Blue or Gold? How the brand behind #TheDress monetized viral success

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Roman Originals created ads that helped get its brand into the social conversation.
Roman Originals created ads that helped get its brand into the social conversation.

Roman Originals saw green and took swift action to join the conversation

Whether you thought it was blue and black or white and gold, #TheDress received global attention. How does a brand capitalize on unexpected social media fame?

Roman Originals, the Birmingham, England, brand behind the dress, didn't know or expect that it would become the center of a social media phenomenon that peaked at the end of last week.

The post that kicked it all off was by a Scottish singer/songwriter who posted an image to Tumblr on Feb. 25, asking people whether a dress was gold and white or blue and black (the dress is actually blue and black). Many experts have emerged with explanations as to why people see the different colors, and celebrities (including Kim Kardashian and Kanye West) weighed in on the debate, helping propel the story into a social media phenomenon. Tumblr released figures after the weekend revealing the original post had been viewed 73 million times.

Since the original post didn't mention Roman Originals, the maker of the dress, the brand had to be quick off the mark, using social media and real-time data, according to Adrian Addison, head of ecommerce for Roman Originals.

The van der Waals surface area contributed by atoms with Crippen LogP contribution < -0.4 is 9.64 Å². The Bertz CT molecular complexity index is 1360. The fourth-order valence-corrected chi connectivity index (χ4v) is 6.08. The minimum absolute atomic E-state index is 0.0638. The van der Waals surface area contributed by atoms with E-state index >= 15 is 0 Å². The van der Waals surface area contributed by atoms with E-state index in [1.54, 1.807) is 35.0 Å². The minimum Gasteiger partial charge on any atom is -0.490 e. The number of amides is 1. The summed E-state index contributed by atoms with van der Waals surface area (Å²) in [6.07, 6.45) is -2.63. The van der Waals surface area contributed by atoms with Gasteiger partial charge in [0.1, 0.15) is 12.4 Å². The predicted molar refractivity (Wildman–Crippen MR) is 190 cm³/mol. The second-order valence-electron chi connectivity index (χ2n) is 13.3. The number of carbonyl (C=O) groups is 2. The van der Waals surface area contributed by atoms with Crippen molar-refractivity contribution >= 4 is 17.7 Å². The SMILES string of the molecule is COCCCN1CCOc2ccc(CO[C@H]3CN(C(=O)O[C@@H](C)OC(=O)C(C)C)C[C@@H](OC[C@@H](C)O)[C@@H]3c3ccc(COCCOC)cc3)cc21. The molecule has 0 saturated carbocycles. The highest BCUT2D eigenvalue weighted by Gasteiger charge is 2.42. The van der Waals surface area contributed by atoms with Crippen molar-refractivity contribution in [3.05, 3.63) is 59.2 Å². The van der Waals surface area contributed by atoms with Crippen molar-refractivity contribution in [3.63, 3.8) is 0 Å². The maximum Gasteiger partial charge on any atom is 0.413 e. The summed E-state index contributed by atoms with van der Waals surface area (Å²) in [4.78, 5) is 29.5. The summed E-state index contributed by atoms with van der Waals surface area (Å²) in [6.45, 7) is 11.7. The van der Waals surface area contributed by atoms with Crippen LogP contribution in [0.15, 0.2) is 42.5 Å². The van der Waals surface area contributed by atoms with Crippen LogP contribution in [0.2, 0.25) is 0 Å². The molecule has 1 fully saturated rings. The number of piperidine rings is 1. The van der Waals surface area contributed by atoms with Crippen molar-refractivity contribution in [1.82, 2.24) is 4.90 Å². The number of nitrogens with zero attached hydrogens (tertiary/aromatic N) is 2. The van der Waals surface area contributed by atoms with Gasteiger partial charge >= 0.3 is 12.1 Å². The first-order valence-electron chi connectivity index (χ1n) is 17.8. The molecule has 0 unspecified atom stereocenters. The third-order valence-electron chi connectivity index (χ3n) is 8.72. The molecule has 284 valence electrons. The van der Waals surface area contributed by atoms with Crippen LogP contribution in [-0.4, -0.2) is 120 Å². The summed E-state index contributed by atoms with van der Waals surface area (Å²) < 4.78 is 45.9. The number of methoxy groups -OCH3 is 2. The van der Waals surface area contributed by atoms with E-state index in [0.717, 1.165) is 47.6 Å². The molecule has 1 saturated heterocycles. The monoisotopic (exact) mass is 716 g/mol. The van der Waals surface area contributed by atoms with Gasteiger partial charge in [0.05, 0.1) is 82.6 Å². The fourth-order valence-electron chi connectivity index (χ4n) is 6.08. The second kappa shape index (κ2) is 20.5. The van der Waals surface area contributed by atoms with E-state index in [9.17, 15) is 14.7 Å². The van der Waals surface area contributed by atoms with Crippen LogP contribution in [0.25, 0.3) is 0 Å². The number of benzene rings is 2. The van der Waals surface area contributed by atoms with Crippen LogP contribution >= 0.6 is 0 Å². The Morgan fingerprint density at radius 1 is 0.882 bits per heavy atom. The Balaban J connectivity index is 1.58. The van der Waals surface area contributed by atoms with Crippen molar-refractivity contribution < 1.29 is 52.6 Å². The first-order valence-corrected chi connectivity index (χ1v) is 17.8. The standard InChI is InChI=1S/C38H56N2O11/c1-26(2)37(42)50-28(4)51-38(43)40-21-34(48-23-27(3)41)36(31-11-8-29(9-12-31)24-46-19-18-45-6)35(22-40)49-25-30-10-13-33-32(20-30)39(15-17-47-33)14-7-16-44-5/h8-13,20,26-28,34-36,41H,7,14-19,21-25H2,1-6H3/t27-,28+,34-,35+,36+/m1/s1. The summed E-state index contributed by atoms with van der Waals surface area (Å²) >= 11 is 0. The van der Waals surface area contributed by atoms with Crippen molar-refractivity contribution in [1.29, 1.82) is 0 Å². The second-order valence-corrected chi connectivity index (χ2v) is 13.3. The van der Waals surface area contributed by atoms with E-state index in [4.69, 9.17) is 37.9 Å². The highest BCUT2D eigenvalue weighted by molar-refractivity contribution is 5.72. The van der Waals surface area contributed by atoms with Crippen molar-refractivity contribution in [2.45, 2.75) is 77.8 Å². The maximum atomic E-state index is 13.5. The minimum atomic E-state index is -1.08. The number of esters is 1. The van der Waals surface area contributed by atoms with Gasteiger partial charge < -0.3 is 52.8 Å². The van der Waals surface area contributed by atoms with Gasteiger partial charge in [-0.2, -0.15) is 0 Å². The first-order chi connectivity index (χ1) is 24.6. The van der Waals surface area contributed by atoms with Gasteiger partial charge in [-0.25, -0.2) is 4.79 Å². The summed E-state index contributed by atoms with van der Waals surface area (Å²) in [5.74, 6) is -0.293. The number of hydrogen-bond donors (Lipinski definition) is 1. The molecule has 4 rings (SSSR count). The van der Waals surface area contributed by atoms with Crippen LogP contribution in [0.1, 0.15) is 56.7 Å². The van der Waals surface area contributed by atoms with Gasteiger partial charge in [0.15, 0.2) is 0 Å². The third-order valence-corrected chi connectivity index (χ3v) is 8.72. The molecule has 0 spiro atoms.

"The original post came from a Scottish singer/songwriter on Tumblr and through the power of social media sharing it became viral. We certainly weren’t expecting it and it’s almost impossible to create an advertising campaign that would spread that quickly, so the key for us was being to react in a timely and effective manner," said Addison.

Roman Originals took to its social media channels to put out reactive content and drafted in ad tech business Quantcast to help it create paid ads that adapted to the interest in real-time using data. The company also sent creative to its stores, so that window promotions could reflect what was happening online.

"Straight away we ran our own social media campaign off the back of it on both Twitter and Facebook. We made sure that we updated all of the creative to reflect this opportunity. Onsite we changed the homepage to promote the dress added ‘#TheDress’ to the product title and ran a competition to win #TheDress to increase subscribers," said Addison.

Core to its ability to react, Addison told Marketing, was the access it had to real-time data via Quantcast. This allowed it to understand more about how the conversation was happening and where, so that it could create ads that were better targeted and more relevant.

The ads used images of the dress that shifted in color, as well as including social media calls to action that the brand was monitoring and responding to.

According to Addison, increasing sales wasn’t the only goal. "We did see an increase in sales but we also wanted to capitalize on this from a brand engagement perspective in particular. The visits to our site increased significantly to 1.2million," he commented.

"We saw an increase in product detail views of over 3,000% on the day. That is massive exposure for our brand that we were able to capitalizI think it’s incredibly important that brands have access to that data as it happens or it would be really easy to either miss these opportunities or fail to understand what effect it was having on your brand," he added.

This article first appeared on marketingmagazine.co.uk.

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